One of Australia's most prominent land rights activists says Prime Minister Tony Abbott has broken a promise to meet with him and discuss the issue.
Former Australian of the Year Galarrwuy Yunupingu was speaking during the main forum at the Garma Festival near the mining town of Nhulunbuy.
Mr Yunupingu, the Yothu Yindi Foundation chairman, told the crowd - which included Federal Indigenous Affairs Minister Nigel Scullion and representatives from mining company Rio Tinto - that Mr Abbott had promised to attend Garma but never showed.
"He promised me to come to this meeting, to today's meeting. Well, he didn't come yesterday. I wonder if he'll come?" Mr Yunupingu said.
"We'll excuse him, but he'll come, and when he does come he'll get the message.
"It's all about land rights. Last time I meet him was in this room. It was a brand new building. I said to him that I had a message for him.
"Land rights is the most pressing issue for Aboriginal people in north-east Arnhem Land."
Comment was being sought from the Prime Minister's office on his non-attendance at the forum.
After Mr Yunupingu's speech, Senator Scullion read out a message from Mr Abbott.
It read in part:
"The success of the Garma Festival shows that vision can become a reality when people work together. If we all take responsibility, if we can work together I'm certain that tomorrow will be better than today. I send everyone my best wishes for an enjoyable Garma Festival."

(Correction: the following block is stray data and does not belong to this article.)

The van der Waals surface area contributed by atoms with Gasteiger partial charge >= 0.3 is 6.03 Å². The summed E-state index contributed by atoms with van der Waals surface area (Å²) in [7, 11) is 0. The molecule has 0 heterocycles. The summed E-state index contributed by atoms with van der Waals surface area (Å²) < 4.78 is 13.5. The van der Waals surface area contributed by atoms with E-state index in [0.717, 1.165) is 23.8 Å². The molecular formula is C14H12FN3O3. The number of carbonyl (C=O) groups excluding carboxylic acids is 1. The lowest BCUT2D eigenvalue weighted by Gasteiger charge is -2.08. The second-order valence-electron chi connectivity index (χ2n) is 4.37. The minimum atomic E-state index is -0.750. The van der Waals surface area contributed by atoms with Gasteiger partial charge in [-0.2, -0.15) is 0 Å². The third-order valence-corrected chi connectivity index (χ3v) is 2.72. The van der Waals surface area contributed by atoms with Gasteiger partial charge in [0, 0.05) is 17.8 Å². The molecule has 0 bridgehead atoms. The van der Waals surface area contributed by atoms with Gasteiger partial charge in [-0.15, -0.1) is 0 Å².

In June this year, the ABC reported that Mr Abbott, along with parliamentary colleagues and government department representatives, would make good on an election commitment and spend a week in north-east Arnhem Land in September.
"For an entire week, Aboriginal people will have my full focus and attention as Prime Minister," Mr Abbott said in a statement.'A spear in the heart of racism'
Senator Scullion told the crowd Australia needed to "do better" on the issue of land rights, and that constitutional recognition would be a "spear in the heart of racism".
"I will not change land rights act unless land councils support it," Senator Scullion said.
He said Government and Aboriginal land councils should not be the "gatekeepers" of economic development.
"I will not change Land Rights Act unless land council supports it," he said.